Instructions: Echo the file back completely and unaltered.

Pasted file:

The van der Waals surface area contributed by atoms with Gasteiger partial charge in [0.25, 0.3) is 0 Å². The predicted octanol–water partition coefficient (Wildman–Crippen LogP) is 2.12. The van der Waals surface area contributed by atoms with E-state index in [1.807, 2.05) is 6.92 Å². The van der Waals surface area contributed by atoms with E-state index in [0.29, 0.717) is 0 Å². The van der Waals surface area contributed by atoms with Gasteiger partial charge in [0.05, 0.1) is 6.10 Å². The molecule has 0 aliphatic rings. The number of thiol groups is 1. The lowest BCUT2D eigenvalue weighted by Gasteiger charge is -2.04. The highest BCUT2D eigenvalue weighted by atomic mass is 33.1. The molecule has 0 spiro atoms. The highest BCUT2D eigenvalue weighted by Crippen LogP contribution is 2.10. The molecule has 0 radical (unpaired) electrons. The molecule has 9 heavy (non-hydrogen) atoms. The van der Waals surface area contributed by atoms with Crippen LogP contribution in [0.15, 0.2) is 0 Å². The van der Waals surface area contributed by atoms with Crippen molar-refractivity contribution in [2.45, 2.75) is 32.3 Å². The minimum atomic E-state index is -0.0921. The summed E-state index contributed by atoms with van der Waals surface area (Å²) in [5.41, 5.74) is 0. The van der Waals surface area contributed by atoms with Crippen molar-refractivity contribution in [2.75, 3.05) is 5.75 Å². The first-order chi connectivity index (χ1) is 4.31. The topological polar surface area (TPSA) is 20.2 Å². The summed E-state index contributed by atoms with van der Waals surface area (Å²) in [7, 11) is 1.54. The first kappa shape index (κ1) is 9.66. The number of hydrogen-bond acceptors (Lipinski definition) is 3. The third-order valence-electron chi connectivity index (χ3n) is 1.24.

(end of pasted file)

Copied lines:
The van der Waals surface area contributed by atoms with Gasteiger partial charge in [0.25, 0.3) is 0 Å². The predicted octanol–water partition coefficient (Wildman–Crippen LogP) is 2.12. The van der Waals surface area contributed by atoms with E-state index in [1.807, 2.05) is 6.92 Å². The van der Waals surface area contributed by atoms with E-state index in [0.29, 0.717) is 0 Å². The van der Waals surface area contributed by atoms with Gasteiger partial charge in [0.05, 0.1) is 6.10 Å². The molecule has 0 aliphatic rings. The number of thiol groups is 1. The lowest BCUT2D eigenvalue weighted by Gasteiger charge is -2.04. The highest BCUT2D eigenvalue weighted by atomic mass is 33.1. The molecule has 0 spiro atoms. The highest BCUT2D eigenvalue weighted by Crippen LogP contribution is 2.10. The molecule has 0 radical (unpaired) electrons. The molecule has 9 heavy (non-hydrogen) atoms. The van der Waals surface area contributed by atoms with Crippen LogP contribution in [0.15, 0.2) is 0 Å². The van der Waals surface area contributed by atoms with Crippen molar-refractivity contribution in [2.45, 2.75) is 32.3 Å². The minimum atomic E-state index is -0.0921. The summed E-state index contributed by atoms with van der Waals surface area (Å²) in [5.41, 5.74) is 0. The van der Waals surface area contributed by atoms with Crippen molar-refractivity contribution in [2.75, 3.05) is 5.75 Å². The first-order chi connectivity index (χ1) is 4.31. The topological polar surface area (TPSA) is 20.2 Å². The summed E-state index contributed by atoms with van der Waals surface area (Å²) in [7, 11) is 1.54. The first kappa shape index (κ1) is 9.66. The number of hydrogen-bond acceptors (Lipinski definition) is 3. The third-order valence-electron chi connectivity index (χ3n) is 1.24.